Good luck to everyone and Happy New Year!

Read more about Jasmine and her books on her website. You’ll definitely want to check out her delightful picturebook: A Most Clever Girl: How Jane Austen Discovered Her Voice.

Posted in Craft, The Nitty Gritty of Children's Writing

Chronology in Fiction

I always have to laugh at myself when a critique partner points out something in my writing that I usually catch in others’ writing. In this case, it was sentence chronological order. (Or time-order sequence.)

Usually it is clearer to write in a cause and effect order. Examples: The car behind us honked and Dad let up on the brake and drove off. When the dog barked to be let in, she opened the door. In each of these cases, the first action resulted in the person doing the second action. Pretty obvious.

But sometimes when we write, it’s easy to mess up. Here’s what I wrote in a picture book text: She started with Grampa Joe. She fixed up her hair special, put on her best outfit, and popped into his room. I told what the character was going to do—start with Grampa Joe—but showed what she did first before going into his room. My critique partner* wisely suggested: She fixed up her hair special, put on her best outfit, and popped into Grampa Joe’s room. Chronological order not only made the story stronger by reducing telling, but reduced word count from 21 words to 17. (Definitely an important factor in a picture book.)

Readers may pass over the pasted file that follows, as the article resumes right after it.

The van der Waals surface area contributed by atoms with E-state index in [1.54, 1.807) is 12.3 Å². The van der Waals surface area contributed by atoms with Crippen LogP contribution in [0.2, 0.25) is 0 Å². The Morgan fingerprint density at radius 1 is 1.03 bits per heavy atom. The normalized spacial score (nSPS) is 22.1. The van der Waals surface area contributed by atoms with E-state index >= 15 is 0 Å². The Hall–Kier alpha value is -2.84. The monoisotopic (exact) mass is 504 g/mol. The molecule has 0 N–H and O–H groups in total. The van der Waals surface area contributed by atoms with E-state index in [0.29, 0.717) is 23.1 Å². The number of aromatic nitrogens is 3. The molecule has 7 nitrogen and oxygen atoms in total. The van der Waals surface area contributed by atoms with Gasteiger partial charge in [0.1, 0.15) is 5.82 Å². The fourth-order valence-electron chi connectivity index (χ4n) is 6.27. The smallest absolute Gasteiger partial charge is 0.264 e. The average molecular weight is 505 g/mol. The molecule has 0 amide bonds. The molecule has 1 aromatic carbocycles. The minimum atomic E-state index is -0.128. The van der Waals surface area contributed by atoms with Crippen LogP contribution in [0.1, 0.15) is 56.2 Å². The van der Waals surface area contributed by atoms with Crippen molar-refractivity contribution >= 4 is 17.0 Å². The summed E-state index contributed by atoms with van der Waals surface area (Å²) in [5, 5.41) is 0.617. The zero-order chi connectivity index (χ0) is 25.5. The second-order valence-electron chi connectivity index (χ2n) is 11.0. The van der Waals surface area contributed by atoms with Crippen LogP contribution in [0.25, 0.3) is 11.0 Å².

I think chronology can especially become a problem when using the connecting word “as.” Example: He waved as the school bus pulled away. A reader will assume this is a simultaneous action. But look at this one: Snow fell from the tree as the wind blew. It could be simultaneous. However, thinking cause and effect, probably the wind made the snow fall. In a short sentence like this it may not make much difference, but I think it’s always worth considering whether a sentence or paragraph should be in chronological order.